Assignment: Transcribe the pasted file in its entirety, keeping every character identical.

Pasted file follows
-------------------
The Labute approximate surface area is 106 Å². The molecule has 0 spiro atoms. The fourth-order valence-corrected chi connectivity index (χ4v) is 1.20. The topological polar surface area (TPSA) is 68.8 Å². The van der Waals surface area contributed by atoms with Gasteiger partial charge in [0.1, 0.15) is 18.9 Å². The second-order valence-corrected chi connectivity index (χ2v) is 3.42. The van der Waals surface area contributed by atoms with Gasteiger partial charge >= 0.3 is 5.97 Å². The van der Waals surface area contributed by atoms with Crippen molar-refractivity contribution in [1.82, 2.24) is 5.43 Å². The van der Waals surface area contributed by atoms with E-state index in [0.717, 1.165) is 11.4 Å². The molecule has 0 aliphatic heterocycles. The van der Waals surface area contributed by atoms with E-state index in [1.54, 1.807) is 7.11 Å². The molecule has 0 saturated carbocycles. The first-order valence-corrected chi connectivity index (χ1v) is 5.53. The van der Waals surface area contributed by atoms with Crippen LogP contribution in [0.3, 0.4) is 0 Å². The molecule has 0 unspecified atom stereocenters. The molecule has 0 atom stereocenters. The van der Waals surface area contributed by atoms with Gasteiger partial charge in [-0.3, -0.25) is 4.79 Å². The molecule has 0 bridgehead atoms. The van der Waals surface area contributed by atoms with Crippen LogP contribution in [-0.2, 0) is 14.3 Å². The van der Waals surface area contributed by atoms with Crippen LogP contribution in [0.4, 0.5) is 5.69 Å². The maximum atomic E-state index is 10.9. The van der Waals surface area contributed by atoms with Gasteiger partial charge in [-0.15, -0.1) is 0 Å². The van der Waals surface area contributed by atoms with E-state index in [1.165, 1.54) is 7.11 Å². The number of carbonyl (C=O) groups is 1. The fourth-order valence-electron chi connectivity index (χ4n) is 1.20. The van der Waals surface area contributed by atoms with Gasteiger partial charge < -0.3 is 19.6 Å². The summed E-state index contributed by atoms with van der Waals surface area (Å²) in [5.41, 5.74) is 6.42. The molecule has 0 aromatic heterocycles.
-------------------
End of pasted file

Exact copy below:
The Labute approximate surface area is 106 Å². The molecule has 0 spiro atoms. The fourth-order valence-corrected chi connectivity index (χ4v) is 1.20. The topological polar surface area (TPSA) is 68.8 Å². The van der Waals surface area contributed by atoms with Gasteiger partial charge in [0.1, 0.15) is 18.9 Å². The second-order valence-corrected chi connectivity index (χ2v) is 3.42. The van der Waals surface area contributed by atoms with Gasteiger partial charge >= 0.3 is 5.97 Å². The van der Waals surface area contributed by atoms with Crippen molar-refractivity contribution in [1.82, 2.24) is 5.43 Å². The van der Waals surface area contributed by atoms with E-state index in [0.717, 1.165) is 11.4 Å². The molecule has 0 aliphatic heterocycles. The van der Waals surface area contributed by atoms with E-state index in [1.54, 1.807) is 7.11 Å². The molecule has 0 saturated carbocycles. The first-order valence-corrected chi connectivity index (χ1v) is 5.53. The van der Waals surface area contributed by atoms with Crippen LogP contribution in [0.3, 0.4) is 0 Å². The molecule has 0 unspecified atom stereocenters. The molecule has 0 atom stereocenters. The van der Waals surface area contributed by atoms with Gasteiger partial charge in [-0.3, -0.25) is 4.79 Å². The molecule has 0 bridgehead atoms. The van der Waals surface area contributed by atoms with Crippen LogP contribution in [-0.2, 0) is 14.3 Å². The van der Waals surface area contributed by atoms with Crippen LogP contribution in [0.4, 0.5) is 5.69 Å². The maximum atomic E-state index is 10.9. The van der Waals surface area contributed by atoms with Gasteiger partial charge in [-0.15, -0.1) is 0 Å². The van der Waals surface area contributed by atoms with E-state index in [1.165, 1.54) is 7.11 Å². The number of carbonyl (C=O) groups is 1. The fourth-order valence-electron chi connectivity index (χ4n) is 1.20. The van der Waals surface area contributed by atoms with Gasteiger partial charge < -0.3 is 19.6 Å². The summed E-state index contributed by atoms with van der Waals surface area (Å²) in [5.41, 5.74) is 6.42. The molecule has 0 aromatic heterocycles.